This is a discussion for another time, but it boils down to this: if a movie you’re interested in gets a bad Rotten Tomatoes score or whatever, who cares? See the movie for yourself and make up your own mind. Your opinion is every bit as valid as those of so-called “professional critics.” Who needs ‘em?

Speaking of fun movies with mediocre Rotten Tomatoes scores, Godzilla: King of the Monsters is another one. For the last Godzilla movie, which came out in 2014, everyone was like, “there’s not enough Godzilla.” Godzilla appears early and often in the new movie and there’s all the monster-smashing action you could wish for. So what does everyone say? “There’s too much Godzilla.” MAKE UP YOUR DAMN MINDS PEOPLE!!!

I hear people say that the plot of this movie is ridiculous. Of course it is! Have y’all never seen a Godzilla movie before, or any monster movie at all for that matter? They’re all ridiculous, across the board. It’s part of what makes them fun. If you’re complaining about the plausibility of a monster movie, you’re completely missing the point. This is something that should not require explanation.

Image: Warner Bros./Legendary

King of the Monsters was directed by Michael Dougherty, and it’s his first foray into big-budget blockbuster filmmaking. His previous movies included the cult classics Trick ‘r Treat and Krampus, and he’s clearly a guy who loves monster movies. His film brings together some of the most classic monsters from the long-running series of Japanese Godzilla films (there are seriously like 30 Godzilla movies). There’s Mothra (a giant moth, obviously), Rodan (basically a humongous pterodactyl), and King Ghidorah, a massive three-headed dragon who is the movie’s main antagonist.

I don’t know if you knew this, but it’s actually been scientifically-proven that nothing on earth is cooler and more badass than a three-headed dragon, except for maybe John Wick. You can’t argue with this, it’s science.

Again, I’m not saying this movie is perfect by any means. The plot is a bit hard to follow and there are a lot of great actors in this movie who get almost nothing to do. Poor Charles Dance, for example, does almost nothing but glower in the background of a few scenes. So yes, the characters in the movie are not very memorable, despite being played by capable actors such as Vera Farmiga, Millie Bobby Brown, Kyle Chandler, Ken Watanabe and Sally Hawkins (the latter two reprising their roles from the 2014 Godzilla film). But it’s no slight against these very good actors to say that they’re not the real stars of the movie.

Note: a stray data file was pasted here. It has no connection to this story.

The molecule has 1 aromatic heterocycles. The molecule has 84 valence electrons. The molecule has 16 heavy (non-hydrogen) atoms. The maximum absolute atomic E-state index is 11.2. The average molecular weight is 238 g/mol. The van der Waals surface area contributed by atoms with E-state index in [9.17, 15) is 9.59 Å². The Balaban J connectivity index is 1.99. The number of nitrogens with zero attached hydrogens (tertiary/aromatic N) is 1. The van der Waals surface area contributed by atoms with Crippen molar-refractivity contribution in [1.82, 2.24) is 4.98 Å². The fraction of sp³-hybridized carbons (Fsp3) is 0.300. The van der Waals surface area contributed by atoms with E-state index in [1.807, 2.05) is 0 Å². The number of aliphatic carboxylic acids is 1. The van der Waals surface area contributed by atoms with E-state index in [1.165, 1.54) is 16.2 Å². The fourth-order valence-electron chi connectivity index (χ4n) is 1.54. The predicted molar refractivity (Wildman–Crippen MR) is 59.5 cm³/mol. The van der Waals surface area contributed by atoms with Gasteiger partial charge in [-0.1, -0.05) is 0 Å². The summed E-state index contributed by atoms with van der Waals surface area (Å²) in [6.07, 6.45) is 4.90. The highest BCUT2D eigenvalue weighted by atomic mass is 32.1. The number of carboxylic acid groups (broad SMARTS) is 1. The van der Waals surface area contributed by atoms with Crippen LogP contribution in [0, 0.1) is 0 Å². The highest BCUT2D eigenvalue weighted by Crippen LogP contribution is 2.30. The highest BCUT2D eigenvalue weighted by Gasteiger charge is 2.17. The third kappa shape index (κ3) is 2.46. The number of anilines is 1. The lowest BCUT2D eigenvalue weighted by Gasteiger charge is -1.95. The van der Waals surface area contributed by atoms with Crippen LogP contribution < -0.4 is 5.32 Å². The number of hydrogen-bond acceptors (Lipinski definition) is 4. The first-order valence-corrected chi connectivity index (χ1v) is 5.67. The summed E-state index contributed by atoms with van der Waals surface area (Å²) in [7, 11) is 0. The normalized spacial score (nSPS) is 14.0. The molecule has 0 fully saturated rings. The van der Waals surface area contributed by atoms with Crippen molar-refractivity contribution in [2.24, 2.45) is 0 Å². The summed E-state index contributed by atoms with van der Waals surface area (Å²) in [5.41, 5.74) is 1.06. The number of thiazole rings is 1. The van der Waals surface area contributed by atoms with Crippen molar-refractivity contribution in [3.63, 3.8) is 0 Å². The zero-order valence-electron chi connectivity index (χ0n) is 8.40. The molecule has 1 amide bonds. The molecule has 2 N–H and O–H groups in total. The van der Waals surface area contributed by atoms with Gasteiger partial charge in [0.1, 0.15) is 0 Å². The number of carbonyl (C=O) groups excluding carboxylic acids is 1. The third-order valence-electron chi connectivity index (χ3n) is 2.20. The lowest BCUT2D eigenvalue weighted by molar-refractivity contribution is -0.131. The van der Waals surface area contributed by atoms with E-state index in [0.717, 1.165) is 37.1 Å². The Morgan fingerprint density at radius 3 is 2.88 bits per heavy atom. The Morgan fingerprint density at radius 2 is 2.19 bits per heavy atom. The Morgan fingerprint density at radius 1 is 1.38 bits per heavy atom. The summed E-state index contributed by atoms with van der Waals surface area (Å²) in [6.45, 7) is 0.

The stars of a movie subtitled “King of the Monsters” are the damn monsters, and they are AWESOME. They look great, they sound great, they smash stuff real good. A lot of care and attention clearly went into the design and creation of these mighty beasts, and the action sequences in the movie are thrilling and fun. There were multiple times during the movie where I thought to myself, “now THIS is the stuff I pay to see!” and that’s pretty much the highest compliment I can give. I came for fun monster action, and fun monster action was what I got, so I left the theater happy. Bring on Godzilla Vs. Kong, which is set for release next year.

So there you go, three movies that weren’t perfect but hey, what movie is? Other than Die Hard, anyway. John Wick 3, Aladdin and the new Godzilla film are excellent summer entertainment, critics be damned. If you want to see a movie, go see it. If you pick one of these you’ll have a good time. Next up is X-Men: Dark Phoenix and Elton John biopic Rocketman, which came out this weekend but I haven’t seen yet. Next weekend, hopefully! Go have fun at the movies!